[The following story contains major spoilers for Better Call Saul episode, “Rock and Hard Place.”]
“No, it wasn’t me! It was Ignacio! He’s the one!”
Thirteen years ago, Too bad Viewers first heard the name Ignacio as Saul Goodman blamed him for something he supposedly did to Lalo. Well, in tonight’s tragic episode of The best of Saul on demandfans finally learned how Ignacio (Michael Mando) Story ended.
In the final moments of Gordon Smith’s episode “Rock and Hard Place,” Ignacio “Nacho” Varga sacrifices his life for the life of his father (Juan Carlos Cantu), and like the title of the episode, Ignacio truly finds himself between a rock and a hard place.
If he was captured by the Salamancas family, he would be tortured until he gave up the information provided by Jos Fring (Giancarlo Esposito) was responsible for the attack on the Lalo Salamanca compound (Tony Dalton). In Season 4, Gus’s powerfully armed Ignacio becomes a double agent, and since then, he’s been helping him undermine the drug smuggling operation in Salamancas and the Don Eladio (Stephen Bauer) cartel. Naturally, Gus also wanted Ignacio dead to protect his own long-running revenge plot against the men responsible for the murder of his beloved partner, Max (James Martinez), during the fourth season of the flashback. Too bad.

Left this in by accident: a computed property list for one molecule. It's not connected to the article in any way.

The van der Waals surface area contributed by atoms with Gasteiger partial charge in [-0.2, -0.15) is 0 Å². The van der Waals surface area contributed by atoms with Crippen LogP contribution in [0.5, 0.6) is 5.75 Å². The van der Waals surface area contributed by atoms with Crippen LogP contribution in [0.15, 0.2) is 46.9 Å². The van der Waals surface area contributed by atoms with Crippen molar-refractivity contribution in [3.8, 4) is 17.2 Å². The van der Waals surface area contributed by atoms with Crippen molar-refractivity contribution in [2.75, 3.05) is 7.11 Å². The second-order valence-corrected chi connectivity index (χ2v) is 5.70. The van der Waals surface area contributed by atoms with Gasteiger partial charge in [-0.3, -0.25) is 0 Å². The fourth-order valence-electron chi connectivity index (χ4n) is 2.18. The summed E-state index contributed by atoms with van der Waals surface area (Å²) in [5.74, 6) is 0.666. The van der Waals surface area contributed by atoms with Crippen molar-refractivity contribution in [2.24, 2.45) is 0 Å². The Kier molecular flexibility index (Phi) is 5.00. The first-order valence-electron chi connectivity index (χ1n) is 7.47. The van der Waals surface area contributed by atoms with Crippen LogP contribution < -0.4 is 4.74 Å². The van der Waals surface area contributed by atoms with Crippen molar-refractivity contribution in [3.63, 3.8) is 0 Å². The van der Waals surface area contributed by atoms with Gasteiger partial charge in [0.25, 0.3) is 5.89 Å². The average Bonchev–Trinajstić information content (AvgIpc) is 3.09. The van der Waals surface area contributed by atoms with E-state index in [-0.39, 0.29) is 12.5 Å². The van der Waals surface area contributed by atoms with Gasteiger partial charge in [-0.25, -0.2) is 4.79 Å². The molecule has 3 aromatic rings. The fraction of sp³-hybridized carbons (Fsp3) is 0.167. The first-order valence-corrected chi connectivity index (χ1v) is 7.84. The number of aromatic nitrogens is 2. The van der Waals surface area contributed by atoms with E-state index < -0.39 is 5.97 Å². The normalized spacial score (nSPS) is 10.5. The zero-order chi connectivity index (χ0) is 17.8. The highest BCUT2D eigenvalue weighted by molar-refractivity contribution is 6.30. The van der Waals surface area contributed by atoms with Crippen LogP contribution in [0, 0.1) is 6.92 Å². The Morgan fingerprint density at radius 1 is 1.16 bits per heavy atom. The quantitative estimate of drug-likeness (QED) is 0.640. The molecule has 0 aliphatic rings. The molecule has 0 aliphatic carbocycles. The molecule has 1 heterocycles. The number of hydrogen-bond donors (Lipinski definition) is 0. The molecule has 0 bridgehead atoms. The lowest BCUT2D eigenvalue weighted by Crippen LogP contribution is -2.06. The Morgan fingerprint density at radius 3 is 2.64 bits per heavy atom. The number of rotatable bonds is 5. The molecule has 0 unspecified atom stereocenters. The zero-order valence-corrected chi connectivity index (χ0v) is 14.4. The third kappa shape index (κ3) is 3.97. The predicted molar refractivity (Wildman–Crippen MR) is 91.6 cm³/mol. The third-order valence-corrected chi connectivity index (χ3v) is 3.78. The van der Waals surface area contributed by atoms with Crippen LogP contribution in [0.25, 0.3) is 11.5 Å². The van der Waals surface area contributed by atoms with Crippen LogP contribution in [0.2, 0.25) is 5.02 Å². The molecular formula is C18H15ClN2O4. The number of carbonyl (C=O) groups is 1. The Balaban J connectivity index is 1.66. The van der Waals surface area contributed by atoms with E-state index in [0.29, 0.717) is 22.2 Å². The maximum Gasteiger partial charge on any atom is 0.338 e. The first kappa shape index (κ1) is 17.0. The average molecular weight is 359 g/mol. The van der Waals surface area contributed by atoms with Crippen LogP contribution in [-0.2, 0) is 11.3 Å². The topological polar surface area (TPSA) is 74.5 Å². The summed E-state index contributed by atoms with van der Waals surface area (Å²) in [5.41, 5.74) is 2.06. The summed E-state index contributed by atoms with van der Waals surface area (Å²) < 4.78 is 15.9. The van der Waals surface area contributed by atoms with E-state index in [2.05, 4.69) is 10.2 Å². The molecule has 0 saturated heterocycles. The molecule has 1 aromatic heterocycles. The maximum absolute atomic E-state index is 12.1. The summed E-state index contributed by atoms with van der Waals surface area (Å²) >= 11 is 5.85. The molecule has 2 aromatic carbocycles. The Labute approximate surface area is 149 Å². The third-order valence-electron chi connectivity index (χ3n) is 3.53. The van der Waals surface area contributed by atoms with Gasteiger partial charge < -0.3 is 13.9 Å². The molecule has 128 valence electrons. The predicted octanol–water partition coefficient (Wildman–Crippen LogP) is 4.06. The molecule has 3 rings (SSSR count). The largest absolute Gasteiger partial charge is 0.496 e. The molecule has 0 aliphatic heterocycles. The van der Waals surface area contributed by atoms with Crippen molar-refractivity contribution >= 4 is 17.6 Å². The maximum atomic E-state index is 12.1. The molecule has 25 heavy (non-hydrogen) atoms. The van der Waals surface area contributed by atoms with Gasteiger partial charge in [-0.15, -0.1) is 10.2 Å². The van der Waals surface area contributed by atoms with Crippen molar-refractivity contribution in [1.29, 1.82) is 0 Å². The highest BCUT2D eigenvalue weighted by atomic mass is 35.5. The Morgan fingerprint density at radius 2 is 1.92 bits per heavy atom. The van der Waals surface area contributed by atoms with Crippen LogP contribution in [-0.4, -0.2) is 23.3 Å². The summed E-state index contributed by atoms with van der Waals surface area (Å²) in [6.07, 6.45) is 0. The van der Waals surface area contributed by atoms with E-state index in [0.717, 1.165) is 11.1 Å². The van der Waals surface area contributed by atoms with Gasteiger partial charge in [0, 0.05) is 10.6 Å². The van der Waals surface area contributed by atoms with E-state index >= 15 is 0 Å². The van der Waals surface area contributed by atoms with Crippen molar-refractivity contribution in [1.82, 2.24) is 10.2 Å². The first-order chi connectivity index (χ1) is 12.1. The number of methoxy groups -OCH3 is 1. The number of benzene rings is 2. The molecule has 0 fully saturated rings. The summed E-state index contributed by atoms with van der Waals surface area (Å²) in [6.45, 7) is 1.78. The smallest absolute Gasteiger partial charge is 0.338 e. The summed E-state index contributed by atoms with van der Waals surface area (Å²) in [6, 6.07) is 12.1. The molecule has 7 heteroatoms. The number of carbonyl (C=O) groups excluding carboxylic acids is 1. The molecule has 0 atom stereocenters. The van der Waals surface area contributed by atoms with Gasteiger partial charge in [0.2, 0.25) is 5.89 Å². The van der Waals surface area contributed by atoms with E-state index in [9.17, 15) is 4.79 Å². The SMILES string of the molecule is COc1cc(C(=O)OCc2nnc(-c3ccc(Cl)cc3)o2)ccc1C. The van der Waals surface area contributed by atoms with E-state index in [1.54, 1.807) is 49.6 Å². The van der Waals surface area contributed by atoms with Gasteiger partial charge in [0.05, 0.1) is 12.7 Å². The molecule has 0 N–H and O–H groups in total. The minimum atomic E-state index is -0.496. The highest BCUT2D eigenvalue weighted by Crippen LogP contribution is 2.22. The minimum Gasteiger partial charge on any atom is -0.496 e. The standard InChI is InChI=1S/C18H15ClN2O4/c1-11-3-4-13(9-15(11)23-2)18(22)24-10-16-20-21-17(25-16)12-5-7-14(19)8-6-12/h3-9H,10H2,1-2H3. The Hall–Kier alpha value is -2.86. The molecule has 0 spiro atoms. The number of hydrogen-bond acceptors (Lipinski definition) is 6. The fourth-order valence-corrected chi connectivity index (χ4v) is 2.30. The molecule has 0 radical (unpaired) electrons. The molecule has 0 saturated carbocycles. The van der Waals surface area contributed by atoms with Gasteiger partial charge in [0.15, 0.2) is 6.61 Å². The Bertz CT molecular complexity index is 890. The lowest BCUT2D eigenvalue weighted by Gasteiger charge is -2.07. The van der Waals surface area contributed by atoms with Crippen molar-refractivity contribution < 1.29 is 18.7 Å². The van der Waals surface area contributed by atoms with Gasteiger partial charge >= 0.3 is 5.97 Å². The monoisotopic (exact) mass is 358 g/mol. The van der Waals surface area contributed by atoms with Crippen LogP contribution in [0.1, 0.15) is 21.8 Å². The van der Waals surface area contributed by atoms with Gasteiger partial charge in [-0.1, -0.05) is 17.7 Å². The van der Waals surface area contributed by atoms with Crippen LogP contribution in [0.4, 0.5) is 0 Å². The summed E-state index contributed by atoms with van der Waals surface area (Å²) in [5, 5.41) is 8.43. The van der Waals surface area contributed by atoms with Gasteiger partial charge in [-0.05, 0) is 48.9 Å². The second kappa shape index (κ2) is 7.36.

In the end, Ignacio cuts a deal with Gus that makes him trade his life for his father’s protection, but instead of being shot in the back by Gus’s henchman Victor (Jeremiah Pitsui) during an altercation with Salamancas, Ignacio shoots free long enough to seize Juan Bolsa (Javier’s) weapon Gragida), say he cut it and he committed suicide.
“In the iconography of a character, it’s the most honest thing to do. It’s so tragic. It’s Shakespeare, but it’s what makes a character iconic. He lived and died for true love. I get goosebumps just thinking about it,” says Mando. The Hollywood Reporter.